Smithsonian National Zoo’s birdhouse reopens after six-year renovation (includes video story)

The Smithsonian National Zoo reopened the nation’s premiere birdhouse this past Monday after six years of renovation at a cost of $69 million. 

This renovated birdhouse is home to 57 species and three walkthrough aviaries that simulate natural ecosystems including the Delaware Bay, where birds flying from South America to the Arctic stop to refuel, and prairie pothole, a stop on the midwest to southern Canada route where ducks migrate in the spring to lay eggs. There’s also the coffee farm, which simulates tropical winter weather.

Zoo assistant bird curator Eric Slovak says the birds came to their care through rehab centers or were caught in the wild. He explains these birds are called the  “ambassadors for their species.”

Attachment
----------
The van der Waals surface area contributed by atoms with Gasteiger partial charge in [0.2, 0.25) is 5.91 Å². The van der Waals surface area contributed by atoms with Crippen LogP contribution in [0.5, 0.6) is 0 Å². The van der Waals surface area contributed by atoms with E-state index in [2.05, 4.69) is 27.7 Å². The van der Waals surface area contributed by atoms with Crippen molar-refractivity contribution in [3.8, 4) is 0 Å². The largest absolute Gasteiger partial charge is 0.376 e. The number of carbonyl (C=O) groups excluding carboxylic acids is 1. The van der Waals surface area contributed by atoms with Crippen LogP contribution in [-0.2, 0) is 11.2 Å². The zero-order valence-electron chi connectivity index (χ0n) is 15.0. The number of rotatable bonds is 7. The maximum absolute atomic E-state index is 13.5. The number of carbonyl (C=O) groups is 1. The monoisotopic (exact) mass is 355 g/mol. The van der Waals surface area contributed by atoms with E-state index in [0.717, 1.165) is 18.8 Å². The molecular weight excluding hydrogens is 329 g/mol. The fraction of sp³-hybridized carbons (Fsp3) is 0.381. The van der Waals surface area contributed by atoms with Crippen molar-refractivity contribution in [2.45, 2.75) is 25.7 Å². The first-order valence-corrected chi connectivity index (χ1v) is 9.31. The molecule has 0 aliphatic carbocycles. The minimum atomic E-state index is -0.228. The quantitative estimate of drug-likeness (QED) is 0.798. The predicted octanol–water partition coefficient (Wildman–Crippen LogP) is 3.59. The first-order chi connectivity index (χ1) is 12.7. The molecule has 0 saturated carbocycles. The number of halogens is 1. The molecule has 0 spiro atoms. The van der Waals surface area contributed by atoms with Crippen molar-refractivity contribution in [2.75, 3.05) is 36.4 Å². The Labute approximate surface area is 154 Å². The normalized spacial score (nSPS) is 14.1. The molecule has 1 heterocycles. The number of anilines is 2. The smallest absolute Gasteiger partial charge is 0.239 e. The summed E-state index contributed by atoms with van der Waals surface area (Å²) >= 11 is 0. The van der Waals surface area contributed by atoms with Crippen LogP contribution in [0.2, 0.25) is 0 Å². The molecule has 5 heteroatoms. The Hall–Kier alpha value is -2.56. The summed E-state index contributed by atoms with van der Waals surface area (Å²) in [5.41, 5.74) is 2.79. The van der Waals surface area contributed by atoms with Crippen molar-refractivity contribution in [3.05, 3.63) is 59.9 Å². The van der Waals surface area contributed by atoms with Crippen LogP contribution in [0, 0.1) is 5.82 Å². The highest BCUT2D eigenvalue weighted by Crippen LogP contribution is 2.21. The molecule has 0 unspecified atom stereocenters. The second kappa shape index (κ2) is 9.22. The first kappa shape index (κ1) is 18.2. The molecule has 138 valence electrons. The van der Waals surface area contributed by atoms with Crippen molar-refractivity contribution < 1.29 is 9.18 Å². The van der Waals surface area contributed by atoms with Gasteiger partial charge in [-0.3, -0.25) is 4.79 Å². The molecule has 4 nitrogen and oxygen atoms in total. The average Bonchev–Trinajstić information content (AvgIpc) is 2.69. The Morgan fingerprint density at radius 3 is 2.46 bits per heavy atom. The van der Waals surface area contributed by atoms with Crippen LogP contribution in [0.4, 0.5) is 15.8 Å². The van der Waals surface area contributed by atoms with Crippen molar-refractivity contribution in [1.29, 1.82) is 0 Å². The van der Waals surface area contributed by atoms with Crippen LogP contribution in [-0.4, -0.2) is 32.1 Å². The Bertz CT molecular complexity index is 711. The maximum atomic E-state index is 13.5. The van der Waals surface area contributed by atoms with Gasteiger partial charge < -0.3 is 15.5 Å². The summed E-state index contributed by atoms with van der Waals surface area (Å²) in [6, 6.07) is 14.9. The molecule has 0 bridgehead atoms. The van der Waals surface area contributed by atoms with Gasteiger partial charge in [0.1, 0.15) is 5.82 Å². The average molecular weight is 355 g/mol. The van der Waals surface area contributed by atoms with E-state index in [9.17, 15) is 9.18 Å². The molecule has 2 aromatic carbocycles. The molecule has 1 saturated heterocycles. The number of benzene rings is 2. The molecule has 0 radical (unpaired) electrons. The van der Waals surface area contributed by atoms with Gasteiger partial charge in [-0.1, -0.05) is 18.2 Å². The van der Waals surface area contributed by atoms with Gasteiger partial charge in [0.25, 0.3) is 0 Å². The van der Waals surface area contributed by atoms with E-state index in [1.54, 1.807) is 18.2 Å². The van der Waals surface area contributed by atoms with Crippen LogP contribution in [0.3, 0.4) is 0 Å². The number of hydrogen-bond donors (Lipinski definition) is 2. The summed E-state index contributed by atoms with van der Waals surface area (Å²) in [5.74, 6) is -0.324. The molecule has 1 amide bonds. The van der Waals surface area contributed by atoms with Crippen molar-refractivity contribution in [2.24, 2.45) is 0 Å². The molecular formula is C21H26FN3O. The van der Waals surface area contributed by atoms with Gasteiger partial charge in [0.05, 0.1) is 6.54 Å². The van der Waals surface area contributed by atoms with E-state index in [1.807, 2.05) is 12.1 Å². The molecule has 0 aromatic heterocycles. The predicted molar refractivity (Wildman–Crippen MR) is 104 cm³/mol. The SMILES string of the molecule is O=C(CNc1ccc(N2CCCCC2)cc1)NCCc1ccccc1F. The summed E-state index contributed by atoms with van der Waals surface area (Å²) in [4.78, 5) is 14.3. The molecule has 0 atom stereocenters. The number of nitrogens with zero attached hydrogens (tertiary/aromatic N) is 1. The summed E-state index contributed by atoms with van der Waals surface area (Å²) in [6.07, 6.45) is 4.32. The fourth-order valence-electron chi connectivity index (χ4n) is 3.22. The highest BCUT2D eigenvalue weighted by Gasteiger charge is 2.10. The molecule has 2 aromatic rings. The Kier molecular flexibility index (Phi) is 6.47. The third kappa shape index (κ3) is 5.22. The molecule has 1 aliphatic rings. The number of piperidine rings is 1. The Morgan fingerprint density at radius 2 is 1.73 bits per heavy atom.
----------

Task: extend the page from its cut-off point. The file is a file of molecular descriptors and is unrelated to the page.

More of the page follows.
This conservation effort is attracting people from all around the country.

First-time visitor Brandon Escandon said it was interesting to hear how communities nationwide can protect birds from the comfort of their houses. 

“They were just giving helpful tips on not just what they do here, but ways other people around their house can help, such as by using bird feeders,” said Escandon.   

Angela Rivas is a Miami native majoring in Journalism and minoring in Criminal Justice. She has a passion for writing and dreams of becoming a journalist telling stories about our world.